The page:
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Survival of Salmonella enterica Serotype Tennessee during Simulated Gastric Passage Is Improved by Low Water Activity and High Fat Content

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The low water activity (aw 0.3) of peanut butter prohibits the growth of Salmonella in a product; however, illnesses are reported from peanut butter contaminated with very small doses, suggesting the food matrix itself influences the infectious dose of Salmonella, potentially by improving Salmonella's survival in the gastrointestinal tract. The purpose of our study was to quantify the survival of a peanut butter outbreak–associated strain of Salmonella enterica serotype Tennessee when inoculated into peanut butters with different fat contents and aw (high fat, high aw; high fat, low aw; low fat, high aw; low fat, low aw) and then challenged with a simulated gastrointestinal system. Exposures to increased fat content and decreased aw both were associated with a protective effect on the survival of Salmonella Tennessee in the simulated gastric fluid compared with control cells. After a simulated intestinal phase, the populations of Salmonella Tennessee in the control and low-fat formulations were not significantly different; however, a 2-log CFU/g increase occurred in high-fat formulations. This study demonstrates that cross-protection from low-aw stress and the presence of high fat results in improved survival in the low pH of the stomach. The potential for interaction of food matrix and stress adaptations could influence the virulence of Salmonella and should be considered for risk analysis.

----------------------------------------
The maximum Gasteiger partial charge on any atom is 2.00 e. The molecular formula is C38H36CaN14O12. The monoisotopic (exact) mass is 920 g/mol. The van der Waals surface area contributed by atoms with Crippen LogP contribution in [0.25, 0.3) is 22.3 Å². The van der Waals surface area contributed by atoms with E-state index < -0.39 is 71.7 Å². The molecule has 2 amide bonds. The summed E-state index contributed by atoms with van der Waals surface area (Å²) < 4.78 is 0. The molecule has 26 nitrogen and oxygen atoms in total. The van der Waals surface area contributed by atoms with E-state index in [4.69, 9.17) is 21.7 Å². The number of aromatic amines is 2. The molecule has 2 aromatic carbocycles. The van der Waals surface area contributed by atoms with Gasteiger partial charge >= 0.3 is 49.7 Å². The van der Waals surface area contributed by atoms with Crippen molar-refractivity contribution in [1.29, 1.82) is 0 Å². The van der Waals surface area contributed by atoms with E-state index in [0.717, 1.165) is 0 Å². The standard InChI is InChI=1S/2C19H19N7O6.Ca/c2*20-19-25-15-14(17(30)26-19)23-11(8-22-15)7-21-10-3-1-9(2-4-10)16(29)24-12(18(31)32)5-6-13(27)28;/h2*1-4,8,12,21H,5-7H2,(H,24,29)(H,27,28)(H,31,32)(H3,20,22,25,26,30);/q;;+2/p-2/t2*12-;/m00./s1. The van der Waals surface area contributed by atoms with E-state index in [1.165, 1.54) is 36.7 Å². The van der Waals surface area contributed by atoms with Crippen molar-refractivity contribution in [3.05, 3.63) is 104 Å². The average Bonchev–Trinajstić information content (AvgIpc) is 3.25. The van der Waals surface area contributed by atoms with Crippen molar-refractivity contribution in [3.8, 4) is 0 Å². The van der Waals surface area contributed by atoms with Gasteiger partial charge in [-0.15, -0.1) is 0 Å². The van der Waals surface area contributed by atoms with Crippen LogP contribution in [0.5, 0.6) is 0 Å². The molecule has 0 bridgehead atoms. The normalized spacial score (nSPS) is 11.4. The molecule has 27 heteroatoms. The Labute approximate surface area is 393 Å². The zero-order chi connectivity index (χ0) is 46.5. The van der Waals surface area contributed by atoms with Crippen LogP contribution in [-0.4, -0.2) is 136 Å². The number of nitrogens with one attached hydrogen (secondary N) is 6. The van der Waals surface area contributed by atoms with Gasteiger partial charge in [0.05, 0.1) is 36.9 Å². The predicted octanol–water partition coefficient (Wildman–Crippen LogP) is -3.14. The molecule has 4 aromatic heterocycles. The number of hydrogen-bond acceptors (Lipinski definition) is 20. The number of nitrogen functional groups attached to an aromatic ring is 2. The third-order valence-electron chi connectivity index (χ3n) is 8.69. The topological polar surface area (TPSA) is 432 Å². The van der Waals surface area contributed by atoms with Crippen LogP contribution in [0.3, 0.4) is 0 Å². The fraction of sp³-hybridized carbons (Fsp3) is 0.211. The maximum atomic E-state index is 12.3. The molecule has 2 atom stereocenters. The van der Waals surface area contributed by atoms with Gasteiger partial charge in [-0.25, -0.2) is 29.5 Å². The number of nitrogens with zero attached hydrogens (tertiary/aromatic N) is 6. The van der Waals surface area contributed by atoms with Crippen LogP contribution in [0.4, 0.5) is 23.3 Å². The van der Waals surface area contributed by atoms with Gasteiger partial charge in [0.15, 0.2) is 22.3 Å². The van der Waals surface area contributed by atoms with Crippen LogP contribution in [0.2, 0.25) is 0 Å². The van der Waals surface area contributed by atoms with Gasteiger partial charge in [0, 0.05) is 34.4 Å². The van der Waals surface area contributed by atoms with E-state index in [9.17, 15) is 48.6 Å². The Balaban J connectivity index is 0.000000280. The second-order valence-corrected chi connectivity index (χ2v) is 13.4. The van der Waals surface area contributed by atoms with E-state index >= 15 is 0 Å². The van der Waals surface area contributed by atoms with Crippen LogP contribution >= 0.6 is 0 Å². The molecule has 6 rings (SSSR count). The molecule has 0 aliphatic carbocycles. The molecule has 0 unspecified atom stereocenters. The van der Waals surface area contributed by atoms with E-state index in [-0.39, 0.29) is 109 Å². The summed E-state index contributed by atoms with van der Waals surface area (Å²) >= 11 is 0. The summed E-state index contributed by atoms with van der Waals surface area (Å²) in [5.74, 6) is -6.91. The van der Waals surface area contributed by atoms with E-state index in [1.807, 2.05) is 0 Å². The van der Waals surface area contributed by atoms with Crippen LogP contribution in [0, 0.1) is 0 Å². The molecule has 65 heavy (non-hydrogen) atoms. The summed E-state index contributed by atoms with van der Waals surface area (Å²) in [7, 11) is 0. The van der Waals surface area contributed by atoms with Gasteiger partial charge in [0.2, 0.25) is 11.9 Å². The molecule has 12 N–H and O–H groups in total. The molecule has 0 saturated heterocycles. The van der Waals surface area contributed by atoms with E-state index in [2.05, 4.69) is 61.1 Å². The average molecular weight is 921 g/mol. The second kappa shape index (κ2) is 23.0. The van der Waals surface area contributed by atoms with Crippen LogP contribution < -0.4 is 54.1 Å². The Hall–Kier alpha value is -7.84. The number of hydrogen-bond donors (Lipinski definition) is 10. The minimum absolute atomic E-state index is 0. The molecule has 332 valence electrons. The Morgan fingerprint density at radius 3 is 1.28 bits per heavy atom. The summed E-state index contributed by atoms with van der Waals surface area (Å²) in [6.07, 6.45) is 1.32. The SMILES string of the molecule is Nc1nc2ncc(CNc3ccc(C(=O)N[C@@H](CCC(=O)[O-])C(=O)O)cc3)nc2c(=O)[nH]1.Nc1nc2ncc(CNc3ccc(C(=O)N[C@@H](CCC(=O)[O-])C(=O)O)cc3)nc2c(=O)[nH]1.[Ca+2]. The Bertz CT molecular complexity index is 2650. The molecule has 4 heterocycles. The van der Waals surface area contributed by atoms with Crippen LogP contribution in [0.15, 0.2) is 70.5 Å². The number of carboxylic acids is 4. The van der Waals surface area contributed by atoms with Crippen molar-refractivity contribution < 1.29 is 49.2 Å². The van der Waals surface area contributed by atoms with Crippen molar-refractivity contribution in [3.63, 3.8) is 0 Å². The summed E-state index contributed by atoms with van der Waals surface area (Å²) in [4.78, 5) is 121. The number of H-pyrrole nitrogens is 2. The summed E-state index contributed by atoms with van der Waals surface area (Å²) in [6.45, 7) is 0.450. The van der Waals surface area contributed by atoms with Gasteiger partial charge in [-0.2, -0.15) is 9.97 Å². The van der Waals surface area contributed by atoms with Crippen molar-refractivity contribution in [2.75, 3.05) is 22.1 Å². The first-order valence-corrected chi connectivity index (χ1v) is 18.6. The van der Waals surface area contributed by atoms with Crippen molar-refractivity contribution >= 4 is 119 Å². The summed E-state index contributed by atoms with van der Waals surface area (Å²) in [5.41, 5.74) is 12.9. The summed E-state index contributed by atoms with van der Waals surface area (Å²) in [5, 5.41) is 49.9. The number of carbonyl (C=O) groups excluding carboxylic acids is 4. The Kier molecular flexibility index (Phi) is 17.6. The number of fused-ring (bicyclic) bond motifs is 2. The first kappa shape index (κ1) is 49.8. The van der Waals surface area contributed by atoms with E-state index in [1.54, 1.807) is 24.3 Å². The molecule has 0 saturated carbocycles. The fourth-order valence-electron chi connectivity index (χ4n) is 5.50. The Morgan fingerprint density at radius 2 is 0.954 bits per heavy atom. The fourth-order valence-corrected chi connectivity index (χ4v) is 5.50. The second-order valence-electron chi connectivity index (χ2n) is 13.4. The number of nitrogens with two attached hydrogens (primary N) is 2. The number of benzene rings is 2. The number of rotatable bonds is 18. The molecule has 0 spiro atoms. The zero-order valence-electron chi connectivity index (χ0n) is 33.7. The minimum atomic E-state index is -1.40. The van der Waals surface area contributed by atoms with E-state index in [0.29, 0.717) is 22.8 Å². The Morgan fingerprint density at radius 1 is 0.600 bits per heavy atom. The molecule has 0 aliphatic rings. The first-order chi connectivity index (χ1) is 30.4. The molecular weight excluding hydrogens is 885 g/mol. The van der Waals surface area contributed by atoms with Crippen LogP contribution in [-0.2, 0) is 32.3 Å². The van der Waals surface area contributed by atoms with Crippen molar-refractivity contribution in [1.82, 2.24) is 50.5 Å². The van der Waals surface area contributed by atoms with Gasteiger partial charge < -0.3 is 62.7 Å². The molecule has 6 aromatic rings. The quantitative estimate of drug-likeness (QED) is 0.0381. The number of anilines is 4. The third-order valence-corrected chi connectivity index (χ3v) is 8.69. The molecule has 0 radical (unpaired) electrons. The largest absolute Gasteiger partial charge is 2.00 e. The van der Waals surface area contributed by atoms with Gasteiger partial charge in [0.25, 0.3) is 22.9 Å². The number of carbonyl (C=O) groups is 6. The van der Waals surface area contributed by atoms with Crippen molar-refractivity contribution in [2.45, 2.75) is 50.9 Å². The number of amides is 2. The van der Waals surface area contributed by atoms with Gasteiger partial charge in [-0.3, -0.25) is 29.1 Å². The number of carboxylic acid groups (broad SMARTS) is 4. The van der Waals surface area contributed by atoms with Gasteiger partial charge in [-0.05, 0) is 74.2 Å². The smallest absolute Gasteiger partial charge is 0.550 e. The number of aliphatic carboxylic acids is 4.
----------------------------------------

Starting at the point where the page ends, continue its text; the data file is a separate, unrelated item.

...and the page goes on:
Document Type: Research Article


Affiliations: 1: Department of Food Science and Technology, Food Science Building (0418), Duck Pond Drive, Virginia Tech, Blacksburg, Virginia 24060, USA 2: Department of Food Science and Technology, Food Science Building (0418), Duck Pond Drive, Virginia Tech, Blacksburg, Virginia 24060, USA;, Email:

Publication date: February 1, 2013

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